Talks on remote sensing in hydrological modelling, methods and tools available for flood forecasting, flood modelling, changes in the rainfall pattern, moisture stress assessment using advanced tools and technologies.

Video link :
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Janus is an open source Python package for agent-based modeling (ABM) of land use and land cover change (LULCC). Many ABMs of LULCC have been created across platforms, some of which are not ideal for large scale, high resolution scenarios. This model provides a simple object-oriented framework for creating ABMs specific to LULCC. The organizational philosophy of the modeling framework is to create software objects (agents) that are associated with specific and contextual attributes which are isolated from where those agents exist in the spatial setting of the model, and still provide clear linkages between the agent, their environment, and other agents in the simulation. In this way, the framework allows for assembly of LULCC ABMs with low (programmatic) overhead, making the models extensible and providing clear mechanisms for integrating them with process-oriented biophysical models. Provided with Janus is a suite of geospatial data preprocessing tools that can use arbitrary land cover products as an input. Crop choice decisions are based on potential crop prices, these can be created synthetically, or drawn from integrated human-Earth systems models such as the Global Change Assessment Model. Janus is publicly accessible through GitHub and provides an example dataset for testing.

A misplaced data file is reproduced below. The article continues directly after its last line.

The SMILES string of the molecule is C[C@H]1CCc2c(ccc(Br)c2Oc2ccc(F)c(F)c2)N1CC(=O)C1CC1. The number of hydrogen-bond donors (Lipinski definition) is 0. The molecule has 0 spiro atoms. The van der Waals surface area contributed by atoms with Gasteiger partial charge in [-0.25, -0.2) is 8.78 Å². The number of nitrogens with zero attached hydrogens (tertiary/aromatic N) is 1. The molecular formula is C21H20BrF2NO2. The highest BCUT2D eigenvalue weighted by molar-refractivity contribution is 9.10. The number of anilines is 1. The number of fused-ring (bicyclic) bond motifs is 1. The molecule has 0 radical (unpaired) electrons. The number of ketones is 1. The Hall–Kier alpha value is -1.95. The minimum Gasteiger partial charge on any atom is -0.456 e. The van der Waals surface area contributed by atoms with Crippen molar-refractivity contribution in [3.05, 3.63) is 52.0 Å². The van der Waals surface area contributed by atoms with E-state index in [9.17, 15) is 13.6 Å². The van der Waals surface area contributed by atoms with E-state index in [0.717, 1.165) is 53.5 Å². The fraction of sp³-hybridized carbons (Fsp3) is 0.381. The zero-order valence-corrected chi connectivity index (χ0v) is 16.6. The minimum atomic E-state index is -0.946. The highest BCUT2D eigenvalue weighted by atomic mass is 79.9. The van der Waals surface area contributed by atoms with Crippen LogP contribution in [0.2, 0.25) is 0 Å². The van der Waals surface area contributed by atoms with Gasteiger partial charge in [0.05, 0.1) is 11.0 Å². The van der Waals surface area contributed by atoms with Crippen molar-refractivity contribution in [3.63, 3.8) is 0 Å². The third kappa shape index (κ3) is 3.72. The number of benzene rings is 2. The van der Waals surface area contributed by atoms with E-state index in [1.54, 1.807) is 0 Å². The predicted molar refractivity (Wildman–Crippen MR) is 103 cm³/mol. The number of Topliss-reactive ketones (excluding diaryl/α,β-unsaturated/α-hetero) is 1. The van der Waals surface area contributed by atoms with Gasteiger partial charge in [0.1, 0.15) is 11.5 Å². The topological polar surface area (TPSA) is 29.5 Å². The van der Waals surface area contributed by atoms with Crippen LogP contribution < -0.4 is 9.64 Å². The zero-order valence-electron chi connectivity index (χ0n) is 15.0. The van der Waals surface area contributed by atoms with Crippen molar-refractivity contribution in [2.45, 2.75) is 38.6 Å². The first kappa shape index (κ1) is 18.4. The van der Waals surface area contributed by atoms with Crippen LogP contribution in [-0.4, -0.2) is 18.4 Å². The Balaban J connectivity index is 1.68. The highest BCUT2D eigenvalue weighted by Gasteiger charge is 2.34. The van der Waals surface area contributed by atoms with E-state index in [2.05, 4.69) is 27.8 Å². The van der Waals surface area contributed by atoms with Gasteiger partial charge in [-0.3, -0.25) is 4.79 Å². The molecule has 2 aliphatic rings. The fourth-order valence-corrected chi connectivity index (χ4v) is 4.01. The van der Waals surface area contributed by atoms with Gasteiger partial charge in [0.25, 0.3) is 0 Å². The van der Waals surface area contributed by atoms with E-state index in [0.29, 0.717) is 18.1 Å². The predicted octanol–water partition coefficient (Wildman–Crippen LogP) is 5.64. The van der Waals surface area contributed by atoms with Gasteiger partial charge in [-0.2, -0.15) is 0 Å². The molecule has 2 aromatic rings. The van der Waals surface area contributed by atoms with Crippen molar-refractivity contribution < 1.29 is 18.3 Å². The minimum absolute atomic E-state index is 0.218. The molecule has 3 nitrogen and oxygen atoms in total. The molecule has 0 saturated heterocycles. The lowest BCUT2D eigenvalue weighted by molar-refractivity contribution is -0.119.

Code repository:
Link to paper:
Hydrological sciences / GRDC Station Catalogue
« Last post by Pankaj Dey on June 27, 2020, 10:55:40 PM »
Download global #discharge (#river flow) data with few mouse clicks. Great effort by Global Runoff Data Centre (GRDC), Koblenz (Germany).
 The “Ecohydrologic separation” hypothesis challenged assumptions of translatory flow through the rooting zone. However, studies claiming to test ecohydrologic separation have largely diverged from testing how water infiltrates and recharges the rooting zone, towards identifying isotopic differences between stream water and plant water. We suggest that differences should exist among the isotopic compositions of water in plants, streams, and other subsurface pools in most scenarios and that ecohydrologic separation is not solely about observing fractionated isotope ratios in plant water. The discussion of ecohydrologic separation should refocus on how heterogeneous infiltration and root uptake processes lead to such differences. More generally, we propose that research objectives should involve interpreting isotope data in the context of processes, rather than settling on describing data patterns that have confounded interpretations (i.e., that plant and stream water isotopically differ). Consequently, we outline areas where plant and soil water stable isotope data can progress us towards improved understanding and representation of soil‐water transport and plant‐water recharge.